Avian Flu in Japan Poses Issues Over Disposal of Culled Birds

Yomiuri Shimbun file photo
Chickens culled because of avian flu concerns were buried in municipal land such as this plot in Hyuga, Miyazaki Prefecture, seen on May 25.

Of the 26 prefectures where avian flu had broken out, 12 had to change their plans to bury culled birds, according to a Yomiuri Shimbun survey conducted from May through June.

One prefectural government cited concerns about the environmental impact on groundwater at the initially planned burial site. In another case, the size of the site turned out to be inadequate.

In some cases, the initial plans were found to be in violation of the law as there were private homes or rivers nearby, revealing insufficient verification and guidance on the governmental side. There was also a case that became a two-month process until the carcasses were finally incinerated.

In Kagoshima Prefecture, a pond near a site used for burial became muddy and gave off a stench, forcing officials to decide to move the carcasses to another burial spot.

Overall, there were 16 such cases covering 3.25 million birds culled because of concerns over highly pathogenic avian flu. Besides Kagoshima, the other prefectures were Chiba, Fukuoka, Hokkaido, Ibaraki, Kagawa, Miyagi, Miyazaki, Niigata, Okayama, Saitama and Wakayama.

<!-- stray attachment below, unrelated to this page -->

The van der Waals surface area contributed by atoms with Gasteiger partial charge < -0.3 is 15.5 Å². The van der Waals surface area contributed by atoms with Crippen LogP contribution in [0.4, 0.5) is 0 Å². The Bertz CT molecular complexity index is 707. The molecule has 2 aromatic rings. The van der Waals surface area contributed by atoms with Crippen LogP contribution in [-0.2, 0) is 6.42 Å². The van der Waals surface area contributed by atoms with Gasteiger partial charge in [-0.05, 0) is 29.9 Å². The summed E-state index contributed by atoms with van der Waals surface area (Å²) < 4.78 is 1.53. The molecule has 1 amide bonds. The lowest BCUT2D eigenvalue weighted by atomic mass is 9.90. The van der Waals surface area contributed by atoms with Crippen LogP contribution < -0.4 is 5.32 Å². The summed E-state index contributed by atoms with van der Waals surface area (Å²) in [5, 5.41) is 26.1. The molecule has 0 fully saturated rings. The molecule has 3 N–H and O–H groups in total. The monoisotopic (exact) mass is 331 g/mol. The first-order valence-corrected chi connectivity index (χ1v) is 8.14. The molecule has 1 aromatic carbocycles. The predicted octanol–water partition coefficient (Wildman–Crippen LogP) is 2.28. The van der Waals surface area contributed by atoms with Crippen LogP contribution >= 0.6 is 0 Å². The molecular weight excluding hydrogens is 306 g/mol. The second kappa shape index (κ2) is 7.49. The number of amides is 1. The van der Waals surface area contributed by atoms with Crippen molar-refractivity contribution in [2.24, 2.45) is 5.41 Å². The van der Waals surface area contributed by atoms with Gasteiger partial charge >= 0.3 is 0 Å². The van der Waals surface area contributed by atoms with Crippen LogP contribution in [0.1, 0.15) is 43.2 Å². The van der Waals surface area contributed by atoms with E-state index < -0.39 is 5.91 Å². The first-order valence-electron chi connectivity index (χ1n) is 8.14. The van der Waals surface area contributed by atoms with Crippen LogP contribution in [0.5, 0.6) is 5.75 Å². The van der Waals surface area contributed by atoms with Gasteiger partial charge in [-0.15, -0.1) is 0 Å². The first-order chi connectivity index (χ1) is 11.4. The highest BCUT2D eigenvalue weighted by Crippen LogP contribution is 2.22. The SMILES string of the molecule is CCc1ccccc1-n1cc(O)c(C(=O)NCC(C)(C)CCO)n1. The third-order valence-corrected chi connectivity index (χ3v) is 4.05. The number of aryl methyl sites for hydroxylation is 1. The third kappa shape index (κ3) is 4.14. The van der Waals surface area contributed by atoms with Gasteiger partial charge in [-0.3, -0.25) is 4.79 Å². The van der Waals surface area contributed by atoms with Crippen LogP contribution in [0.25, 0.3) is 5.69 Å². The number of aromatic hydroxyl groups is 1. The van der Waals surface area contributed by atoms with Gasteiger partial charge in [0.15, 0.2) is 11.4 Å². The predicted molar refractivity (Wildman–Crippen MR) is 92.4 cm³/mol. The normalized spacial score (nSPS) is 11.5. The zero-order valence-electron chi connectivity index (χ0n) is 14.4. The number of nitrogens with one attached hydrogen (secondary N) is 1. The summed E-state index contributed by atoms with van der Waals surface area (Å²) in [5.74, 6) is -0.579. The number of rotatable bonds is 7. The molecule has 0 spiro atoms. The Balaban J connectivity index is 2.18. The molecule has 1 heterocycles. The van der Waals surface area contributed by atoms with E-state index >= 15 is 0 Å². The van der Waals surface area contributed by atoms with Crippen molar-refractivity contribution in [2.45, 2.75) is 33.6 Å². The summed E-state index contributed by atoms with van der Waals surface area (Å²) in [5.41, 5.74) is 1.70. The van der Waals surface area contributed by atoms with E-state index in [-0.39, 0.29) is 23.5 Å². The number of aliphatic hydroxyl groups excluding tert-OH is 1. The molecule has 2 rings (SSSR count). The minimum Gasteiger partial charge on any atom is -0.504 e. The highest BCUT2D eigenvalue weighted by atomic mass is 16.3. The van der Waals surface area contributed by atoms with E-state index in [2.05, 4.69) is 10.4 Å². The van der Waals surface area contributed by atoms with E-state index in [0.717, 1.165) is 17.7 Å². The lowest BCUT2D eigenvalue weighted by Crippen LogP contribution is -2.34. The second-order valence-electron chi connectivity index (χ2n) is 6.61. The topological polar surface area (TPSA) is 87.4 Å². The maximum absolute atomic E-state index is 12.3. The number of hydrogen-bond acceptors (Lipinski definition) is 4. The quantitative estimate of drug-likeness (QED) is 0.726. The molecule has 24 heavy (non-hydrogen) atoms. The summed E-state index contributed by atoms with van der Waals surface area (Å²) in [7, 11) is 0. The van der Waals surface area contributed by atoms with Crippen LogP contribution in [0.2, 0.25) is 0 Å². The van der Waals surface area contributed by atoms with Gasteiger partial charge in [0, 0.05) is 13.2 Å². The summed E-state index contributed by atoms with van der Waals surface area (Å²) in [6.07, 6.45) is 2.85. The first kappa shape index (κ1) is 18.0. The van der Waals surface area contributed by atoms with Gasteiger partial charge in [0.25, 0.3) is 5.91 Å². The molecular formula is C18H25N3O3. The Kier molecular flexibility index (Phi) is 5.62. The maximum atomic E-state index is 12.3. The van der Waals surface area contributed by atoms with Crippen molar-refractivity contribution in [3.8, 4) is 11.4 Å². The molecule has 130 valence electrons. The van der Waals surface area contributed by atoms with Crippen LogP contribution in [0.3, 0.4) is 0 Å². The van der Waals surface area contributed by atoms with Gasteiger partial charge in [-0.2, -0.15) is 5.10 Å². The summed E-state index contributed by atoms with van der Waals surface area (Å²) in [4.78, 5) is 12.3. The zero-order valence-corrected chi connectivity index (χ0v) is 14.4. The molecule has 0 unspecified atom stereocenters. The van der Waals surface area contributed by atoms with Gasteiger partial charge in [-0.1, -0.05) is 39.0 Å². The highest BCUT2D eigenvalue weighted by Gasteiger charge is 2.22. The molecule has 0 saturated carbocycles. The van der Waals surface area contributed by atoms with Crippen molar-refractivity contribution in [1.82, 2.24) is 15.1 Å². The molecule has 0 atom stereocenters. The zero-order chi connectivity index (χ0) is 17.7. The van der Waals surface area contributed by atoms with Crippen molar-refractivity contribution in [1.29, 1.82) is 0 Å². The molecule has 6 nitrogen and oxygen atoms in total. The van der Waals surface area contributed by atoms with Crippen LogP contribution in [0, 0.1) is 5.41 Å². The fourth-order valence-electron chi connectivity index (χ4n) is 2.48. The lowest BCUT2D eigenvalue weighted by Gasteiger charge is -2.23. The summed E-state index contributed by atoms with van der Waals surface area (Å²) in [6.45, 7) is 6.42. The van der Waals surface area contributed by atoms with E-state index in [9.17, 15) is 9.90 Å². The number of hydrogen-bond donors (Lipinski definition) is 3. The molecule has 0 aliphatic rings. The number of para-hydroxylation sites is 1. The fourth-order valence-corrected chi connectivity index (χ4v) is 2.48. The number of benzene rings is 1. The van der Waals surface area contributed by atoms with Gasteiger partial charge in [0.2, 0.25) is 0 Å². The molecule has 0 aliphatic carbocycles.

Under the Prevention of Infectious Disease in Livestock Law, livestock owners must incinerate or bury carcasses of culled animals promptly. The operators are also required to secure land and facilities for incineration or burial in advance and make reports to prefectural governments each year.

More than 95% of poultry farms and facilities, including those where avian flu had broken out since October last year, had reported that they had secured such land and facilities, according to sources including the Agriculture, Forestry and Fisheries Ministry.

Between that October and April, avian flu outbreaks occurred at 84 poultry farms and facilities in 26 prefectures. A total of 17.71 million chickens and other birds were culled. The number of outbreaks and culled birds marked record highs.

Handling of culled livestock has proved to be difficult. When foot-and-mouth disease broke out in Miyazaki Prefecture in 2010, the epidemic spread because of difficulties in finding burial sites for cattle and other large animals. Due to the cost, burial is more common than incineration.

In light of such problems, the farm ministry introduced a system this fiscal year to subsidize half the costs if livestock farmers and prefectural governments conduct prior examination of planned burial sites, such as through exploratory digging. As delays in disposing of culled birds involves the risk of spreading avian flu, the ministry is set to boost measures to prevent this by securing burial sites.

Avian influenza is caused by infection with avian influenza Type A viruses. These viruses are classified as highly pathogenic if there is a high degree of virulence and the possibility of mutation. Migratory birds wintering in Japan can bring in the viruses, spreading infections to wild birds and domesticated chickens.